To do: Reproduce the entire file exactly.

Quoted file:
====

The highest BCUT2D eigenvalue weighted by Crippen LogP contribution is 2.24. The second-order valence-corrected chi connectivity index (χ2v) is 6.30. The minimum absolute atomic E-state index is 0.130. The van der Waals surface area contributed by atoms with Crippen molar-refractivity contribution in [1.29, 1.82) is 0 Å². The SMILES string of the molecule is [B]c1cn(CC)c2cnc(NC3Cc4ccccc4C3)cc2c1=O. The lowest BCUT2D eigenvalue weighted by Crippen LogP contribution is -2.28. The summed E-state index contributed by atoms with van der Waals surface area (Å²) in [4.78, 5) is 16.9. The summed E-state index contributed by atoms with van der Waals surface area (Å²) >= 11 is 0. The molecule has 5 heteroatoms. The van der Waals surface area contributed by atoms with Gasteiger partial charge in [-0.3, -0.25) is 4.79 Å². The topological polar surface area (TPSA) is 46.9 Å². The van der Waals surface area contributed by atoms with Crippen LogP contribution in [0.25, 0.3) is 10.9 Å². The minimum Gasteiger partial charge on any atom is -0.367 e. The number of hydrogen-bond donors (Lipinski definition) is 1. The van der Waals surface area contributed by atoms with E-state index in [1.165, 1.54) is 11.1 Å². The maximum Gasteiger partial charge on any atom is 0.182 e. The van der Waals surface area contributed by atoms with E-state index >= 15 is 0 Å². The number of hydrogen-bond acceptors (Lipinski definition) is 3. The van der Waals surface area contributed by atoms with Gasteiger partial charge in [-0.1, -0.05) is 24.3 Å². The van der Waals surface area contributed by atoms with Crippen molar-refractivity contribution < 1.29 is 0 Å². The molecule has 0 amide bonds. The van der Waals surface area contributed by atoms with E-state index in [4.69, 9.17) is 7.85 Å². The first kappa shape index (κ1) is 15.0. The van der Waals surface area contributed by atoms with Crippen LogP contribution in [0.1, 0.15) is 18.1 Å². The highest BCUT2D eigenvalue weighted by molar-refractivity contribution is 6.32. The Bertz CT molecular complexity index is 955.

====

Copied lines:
The highest BCUT2D eigenvalue weighted by Crippen LogP contribution is 2.24. The second-order valence-corrected chi connectivity index (χ2v) is 6.30. The minimum absolute atomic E-state index is 0.130. The van der Waals surface area contributed by atoms with Crippen molar-refractivity contribution in [1.29, 1.82) is 0 Å². The SMILES string of the molecule is [B]c1cn(CC)c2cnc(NC3Cc4ccccc4C3)cc2c1=O. The lowest BCUT2D eigenvalue weighted by Crippen LogP contribution is -2.28. The summed E-state index contributed by atoms with van der Waals surface area (Å²) in [4.78, 5) is 16.9. The summed E-state index contributed by atoms with van der Waals surface area (Å²) >= 11 is 0. The molecule has 5 heteroatoms. The van der Waals surface area contributed by atoms with Gasteiger partial charge in [-0.3, -0.25) is 4.79 Å². The topological polar surface area (TPSA) is 46.9 Å². The van der Waals surface area contributed by atoms with Crippen LogP contribution in [0.25, 0.3) is 10.9 Å². The minimum Gasteiger partial charge on any atom is -0.367 e. The number of hydrogen-bond donors (Lipinski definition) is 1. The van der Waals surface area contributed by atoms with E-state index in [1.165, 1.54) is 11.1 Å². The maximum Gasteiger partial charge on any atom is 0.182 e. The van der Waals surface area contributed by atoms with E-state index >= 15 is 0 Å². The number of hydrogen-bond acceptors (Lipinski definition) is 3. The van der Waals surface area contributed by atoms with Gasteiger partial charge in [-0.1, -0.05) is 24.3 Å². The van der Waals surface area contributed by atoms with Crippen molar-refractivity contribution < 1.29 is 0 Å². The molecule has 0 amide bonds. The van der Waals surface area contributed by atoms with E-state index in [4.69, 9.17) is 7.85 Å². The first kappa shape index (κ1) is 15.0. The van der Waals surface area contributed by atoms with Crippen LogP contribution in [0.1, 0.15) is 18.1 Å². The highest BCUT2D eigenvalue weighted by molar-refractivity contribution is 6.32. The Bertz CT molecular complexity index is 955.